Deadline for constructive termination claim
Deadline for pursuing constructive termination claim.
On May 23, 2016, the U.S Supreme Court decided when the clock starts running for employees to pursue legal action when they resign in the face of intolerable discrimination. In Green v. Brennan (2016) ___U.S.___ [___L.Ed.2d___], the high court interpreted a federal regulation that requires federal employees to make contact with an Equal Employment Opportunity (EEO) counselor within 45 days of the “matter alleged to be discriminatory.”
In this case, Mr. Green is an African American man who worked for the Postal Service. In 2008, he applied for a promotion but was passed over. Mr. Green complained he was denied the promotion because of his race.
Mr. Green’s relations with his supervisors deteriorated, who accused him of intentionally delaying the mail—a criminal offense. On December 16, 2009, Mr. Green and the Postal Service signed an agreement in which the Postal Service promised not to pursue criminal charges in exchange for Mr. Green’s promise to leave his post. The agreement also gave Mr. Green the choice of retiring or reporting for duty in a new location at a considerably lower salary. Mr. Green chose to retire and submitted his resignation on February 9, 2010, effective March 31 of that year.
On March 22, 2010—41 days after submitting his resignation, but 96 days after signing the settlement agreement—Mr. Green contacted an EEO counselor to report an unlawful constructive discharge. He contended that his supervisors had threatened criminal charges and negotiated the resulting agreement in retaliation for his original complaint. Mr. Green alleged that the choice he had been given effectively forced his resignation in violation of federal employment discrimination law (Title VII).
Mr. Green filed a case in federal court alleging that the Postal Service constructively discharged him. The trial court dismissed the case on grounds Mr. Green failed to make timely contact with the EEO counselor. A Court of Appeals affirmed after concluding that the “matter alleged to be discriminatory” included only the Postal Service’s discriminatory actions and not Mr. Green’s independent decision to resign.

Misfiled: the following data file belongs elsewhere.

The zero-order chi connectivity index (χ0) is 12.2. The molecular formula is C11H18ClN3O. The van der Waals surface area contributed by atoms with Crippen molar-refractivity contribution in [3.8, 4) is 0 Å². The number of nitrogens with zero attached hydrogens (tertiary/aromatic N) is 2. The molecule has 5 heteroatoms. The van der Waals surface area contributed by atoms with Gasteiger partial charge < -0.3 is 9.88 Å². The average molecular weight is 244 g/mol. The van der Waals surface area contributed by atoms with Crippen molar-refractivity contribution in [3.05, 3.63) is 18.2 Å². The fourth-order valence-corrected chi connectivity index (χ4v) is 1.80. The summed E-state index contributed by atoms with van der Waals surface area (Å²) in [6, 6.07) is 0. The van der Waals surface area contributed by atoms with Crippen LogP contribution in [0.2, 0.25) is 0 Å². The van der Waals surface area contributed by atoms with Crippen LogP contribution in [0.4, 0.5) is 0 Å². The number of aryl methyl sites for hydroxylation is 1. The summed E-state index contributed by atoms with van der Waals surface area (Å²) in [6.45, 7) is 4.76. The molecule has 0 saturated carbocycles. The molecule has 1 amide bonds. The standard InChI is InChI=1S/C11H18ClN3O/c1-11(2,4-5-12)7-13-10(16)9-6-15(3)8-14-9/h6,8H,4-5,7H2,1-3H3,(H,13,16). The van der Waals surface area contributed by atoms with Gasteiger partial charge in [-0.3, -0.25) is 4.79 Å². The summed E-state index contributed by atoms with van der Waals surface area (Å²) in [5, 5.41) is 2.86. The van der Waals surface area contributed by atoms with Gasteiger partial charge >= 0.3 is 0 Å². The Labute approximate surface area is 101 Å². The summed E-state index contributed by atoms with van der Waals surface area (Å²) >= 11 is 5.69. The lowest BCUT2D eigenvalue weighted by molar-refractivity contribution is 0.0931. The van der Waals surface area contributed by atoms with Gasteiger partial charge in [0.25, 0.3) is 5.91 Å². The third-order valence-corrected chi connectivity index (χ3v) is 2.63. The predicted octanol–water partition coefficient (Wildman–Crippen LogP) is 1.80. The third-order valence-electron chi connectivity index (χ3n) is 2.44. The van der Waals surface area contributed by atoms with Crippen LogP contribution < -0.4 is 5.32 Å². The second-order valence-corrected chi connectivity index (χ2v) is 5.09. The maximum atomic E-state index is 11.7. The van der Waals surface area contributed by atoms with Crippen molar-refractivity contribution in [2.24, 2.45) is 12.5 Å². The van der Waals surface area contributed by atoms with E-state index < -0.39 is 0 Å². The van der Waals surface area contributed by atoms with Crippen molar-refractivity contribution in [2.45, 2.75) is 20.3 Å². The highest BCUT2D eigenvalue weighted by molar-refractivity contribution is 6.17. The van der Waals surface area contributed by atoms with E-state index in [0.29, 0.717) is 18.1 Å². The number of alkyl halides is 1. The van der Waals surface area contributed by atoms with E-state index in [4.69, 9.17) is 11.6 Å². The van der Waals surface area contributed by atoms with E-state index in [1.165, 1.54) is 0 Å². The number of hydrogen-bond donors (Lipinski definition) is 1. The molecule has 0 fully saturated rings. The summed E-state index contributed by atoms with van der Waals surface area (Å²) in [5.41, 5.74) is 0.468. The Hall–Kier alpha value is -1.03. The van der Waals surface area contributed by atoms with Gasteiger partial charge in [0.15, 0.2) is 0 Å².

Two other federal Courts of Appeals had previously reached the same conclusion that the time to begin legal action (statute of limitations) starts running after the employer’s last discriminatory act. Other Courts of Appeals, however, had decided that the limitations period for a constructive-discharge claim does not begin until the employee resigns. The Supreme Court took the case to resolve this split.
The high court began with a review of federal employees’ obligations before pursuing an employment discrimination claim in court. They must “initiate contact with a[n EEO] Counselor within 45 days of the date of the matter alleged to be discriminatory or, in the case of personnel action, within 45 days of the effective date of the action.” Whether Mr. Green made timely contact with the Counselor depended on the Supreme Court’s interpretation of this regulation.
The high court found that the phrase “matter alleged to be discriminatory” could refer to all of the allegations underlying a claim of discrimination, including the employee’s resignation, or only to those allegations concerning the employer’s discriminatory conduct. Given the two different possible meanings, the Supreme Court turned to the “standard rule” for the statute of limitations to resolve the question before it.
Ordinarily, a limitations period does not start until the individual can file suit and obtain relief. Applying this rule, the high court concluded that the “matter alleged to be discriminatory” in a constructive-discharge claim necessarily includes the employee’s resignation for three reasons.
First, a constructive-discharge claim has two basic requirements: (1) the employee was discriminated against by his employer to the point where a reasonable person in his position would have felt compelled to resign, and (2) the employee actually resigned. Therefore, a resignation is necessary before a limitations period ordinarily begins.
Second, nothing in the regulation clearly indicates an exception to this standard rule. To the contrary, the word “matter” refers to “an allegation forming the basis of a claim or defense.” Accordingly, the “matter alleged to be discriminatory” refers to the constructive discharge, which requires an actual resignation.
Third, if the limitations period begins to run following the employer’s discriminatory conduct, but before the employee’s resignation, the employee will be forced to file a discrimination complaint after the employer’s conduct and later amend the complaint to allege constructive discharge after he resigns. Nothing in the regulation suggests an intent to follow such a two-step process.
After concluding that the statute of limitations begins when an employee resigns, the Supreme Court addressed the question of how this rule works when an employee gives advance notice of the resignation. The high court looked to previous decisions where the employer gave prior notice of termination. In that situation the limitations period begins at the time of notice. The Supreme Court decided that the same standard applies in constructive-termination claims, i.e., the limitations period begins when the employee gives advance notice of resignation.